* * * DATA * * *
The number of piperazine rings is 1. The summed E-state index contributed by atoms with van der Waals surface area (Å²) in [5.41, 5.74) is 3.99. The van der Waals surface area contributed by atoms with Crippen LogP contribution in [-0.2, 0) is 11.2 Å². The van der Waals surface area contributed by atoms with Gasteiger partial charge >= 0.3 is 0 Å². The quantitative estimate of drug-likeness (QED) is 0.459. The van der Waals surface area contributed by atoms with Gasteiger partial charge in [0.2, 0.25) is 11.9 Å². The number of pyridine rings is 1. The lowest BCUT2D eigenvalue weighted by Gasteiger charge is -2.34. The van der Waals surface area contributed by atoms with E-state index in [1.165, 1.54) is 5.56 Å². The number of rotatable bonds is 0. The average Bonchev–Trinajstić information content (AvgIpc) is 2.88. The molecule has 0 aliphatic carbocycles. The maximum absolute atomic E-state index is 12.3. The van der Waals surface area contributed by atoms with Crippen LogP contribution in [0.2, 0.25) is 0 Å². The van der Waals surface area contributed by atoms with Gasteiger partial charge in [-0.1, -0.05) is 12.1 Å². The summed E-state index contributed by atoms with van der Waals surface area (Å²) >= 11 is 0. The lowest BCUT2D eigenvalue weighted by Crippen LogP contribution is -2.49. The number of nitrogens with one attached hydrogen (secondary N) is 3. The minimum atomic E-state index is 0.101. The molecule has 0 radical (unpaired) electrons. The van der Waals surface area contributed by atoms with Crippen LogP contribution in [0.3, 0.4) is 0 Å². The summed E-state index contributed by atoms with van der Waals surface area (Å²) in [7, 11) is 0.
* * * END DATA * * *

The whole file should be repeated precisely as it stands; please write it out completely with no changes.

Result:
The number of piperazine rings is 1. The summed E-state index contributed by atoms with van der Waals surface area (Å²) in [5.41, 5.74) is 3.99. The van der Waals surface area contributed by atoms with Crippen LogP contribution in [-0.2, 0) is 11.2 Å². The van der Waals surface area contributed by atoms with Gasteiger partial charge >= 0.3 is 0 Å². The quantitative estimate of drug-likeness (QED) is 0.459. The van der Waals surface area contributed by atoms with Gasteiger partial charge in [0.2, 0.25) is 11.9 Å². The number of pyridine rings is 1. The lowest BCUT2D eigenvalue weighted by Gasteiger charge is -2.34. The van der Waals surface area contributed by atoms with E-state index in [1.165, 1.54) is 5.56 Å². The number of rotatable bonds is 0. The average Bonchev–Trinajstić information content (AvgIpc) is 2.88. The molecule has 0 aliphatic carbocycles. The maximum absolute atomic E-state index is 12.3. The van der Waals surface area contributed by atoms with Crippen LogP contribution in [0.2, 0.25) is 0 Å². The van der Waals surface area contributed by atoms with Gasteiger partial charge in [-0.1, -0.05) is 12.1 Å². The summed E-state index contributed by atoms with van der Waals surface area (Å²) >= 11 is 0. The lowest BCUT2D eigenvalue weighted by Crippen LogP contribution is -2.49. The number of nitrogens with one attached hydrogen (secondary N) is 3. The minimum atomic E-state index is 0.101. The molecule has 0 radical (unpaired) electrons. The van der Waals surface area contributed by atoms with Crippen LogP contribution in [0.3, 0.4) is 0 Å². The summed E-state index contributed by atoms with van der Waals surface area (Å²) in [7, 11) is 0.